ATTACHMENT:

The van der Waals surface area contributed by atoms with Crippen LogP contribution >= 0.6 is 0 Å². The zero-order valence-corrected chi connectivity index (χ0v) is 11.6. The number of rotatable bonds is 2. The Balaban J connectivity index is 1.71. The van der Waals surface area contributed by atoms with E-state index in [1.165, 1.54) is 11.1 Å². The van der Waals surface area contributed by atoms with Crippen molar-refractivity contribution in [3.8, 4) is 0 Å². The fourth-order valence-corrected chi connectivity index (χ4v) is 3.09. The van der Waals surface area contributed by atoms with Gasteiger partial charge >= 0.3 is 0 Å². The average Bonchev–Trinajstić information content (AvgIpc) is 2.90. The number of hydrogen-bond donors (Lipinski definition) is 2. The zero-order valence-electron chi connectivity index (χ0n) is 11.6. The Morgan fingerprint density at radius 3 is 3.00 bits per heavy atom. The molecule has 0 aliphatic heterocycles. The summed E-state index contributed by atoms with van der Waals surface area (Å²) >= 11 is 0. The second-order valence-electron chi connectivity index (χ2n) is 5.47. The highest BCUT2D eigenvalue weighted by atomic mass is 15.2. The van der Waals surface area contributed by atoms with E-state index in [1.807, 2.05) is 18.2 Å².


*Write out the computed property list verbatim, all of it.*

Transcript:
The van der Waals surface area contributed by atoms with Crippen LogP contribution >= 0.6 is 0 Å². The zero-order valence-corrected chi connectivity index (χ0v) is 11.6. The number of rotatable bonds is 2. The Balaban J connectivity index is 1.71. The van der Waals surface area contributed by atoms with E-state index in [1.165, 1.54) is 11.1 Å². The van der Waals surface area contributed by atoms with Crippen molar-refractivity contribution in [3.8, 4) is 0 Å². The fourth-order valence-corrected chi connectivity index (χ4v) is 3.09. The van der Waals surface area contributed by atoms with Gasteiger partial charge >= 0.3 is 0 Å². The average Bonchev–Trinajstić information content (AvgIpc) is 2.90. The number of hydrogen-bond donors (Lipinski definition) is 2. The zero-order valence-electron chi connectivity index (χ0n) is 11.6. The Morgan fingerprint density at radius 3 is 3.00 bits per heavy atom. The molecule has 0 aliphatic heterocycles. The summed E-state index contributed by atoms with van der Waals surface area (Å²) >= 11 is 0. The second-order valence-electron chi connectivity index (χ2n) is 5.47. The highest BCUT2D eigenvalue weighted by atomic mass is 15.2. The van der Waals surface area contributed by atoms with E-state index in [1.807, 2.05) is 18.2 Å².